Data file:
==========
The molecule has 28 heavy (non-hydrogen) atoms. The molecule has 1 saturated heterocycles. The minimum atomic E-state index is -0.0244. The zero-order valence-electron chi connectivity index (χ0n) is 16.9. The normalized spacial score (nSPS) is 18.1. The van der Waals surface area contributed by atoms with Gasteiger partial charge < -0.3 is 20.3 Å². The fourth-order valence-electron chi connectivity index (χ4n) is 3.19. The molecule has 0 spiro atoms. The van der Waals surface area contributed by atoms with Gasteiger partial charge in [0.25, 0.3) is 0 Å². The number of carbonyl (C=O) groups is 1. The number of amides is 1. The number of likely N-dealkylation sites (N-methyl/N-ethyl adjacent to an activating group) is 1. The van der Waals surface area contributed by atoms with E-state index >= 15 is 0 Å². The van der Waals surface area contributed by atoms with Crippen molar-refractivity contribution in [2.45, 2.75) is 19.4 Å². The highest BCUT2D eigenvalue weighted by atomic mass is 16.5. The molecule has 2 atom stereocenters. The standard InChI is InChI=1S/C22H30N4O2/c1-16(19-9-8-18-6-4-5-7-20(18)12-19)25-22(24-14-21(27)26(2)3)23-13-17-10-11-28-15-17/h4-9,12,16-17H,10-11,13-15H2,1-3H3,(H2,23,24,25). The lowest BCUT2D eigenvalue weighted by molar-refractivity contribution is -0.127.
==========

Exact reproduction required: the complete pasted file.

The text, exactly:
The molecule has 28 heavy (non-hydrogen) atoms. The molecule has 1 saturated heterocycles. The minimum atomic E-state index is -0.0244. The zero-order valence-electron chi connectivity index (χ0n) is 16.9. The normalized spacial score (nSPS) is 18.1. The van der Waals surface area contributed by atoms with Gasteiger partial charge < -0.3 is 20.3 Å². The fourth-order valence-electron chi connectivity index (χ4n) is 3.19. The molecule has 0 spiro atoms. The van der Waals surface area contributed by atoms with Gasteiger partial charge in [0.25, 0.3) is 0 Å². The number of carbonyl (C=O) groups is 1. The number of amides is 1. The number of likely N-dealkylation sites (N-methyl/N-ethyl adjacent to an activating group) is 1. The van der Waals surface area contributed by atoms with E-state index >= 15 is 0 Å². The van der Waals surface area contributed by atoms with Crippen molar-refractivity contribution in [2.45, 2.75) is 19.4 Å². The highest BCUT2D eigenvalue weighted by atomic mass is 16.5. The molecule has 2 atom stereocenters. The standard InChI is InChI=1S/C22H30N4O2/c1-16(19-9-8-18-6-4-5-7-20(18)12-19)25-22(24-14-21(27)26(2)3)23-13-17-10-11-28-15-17/h4-9,12,16-17H,10-11,13-15H2,1-3H3,(H2,23,24,25). The lowest BCUT2D eigenvalue weighted by molar-refractivity contribution is -0.127.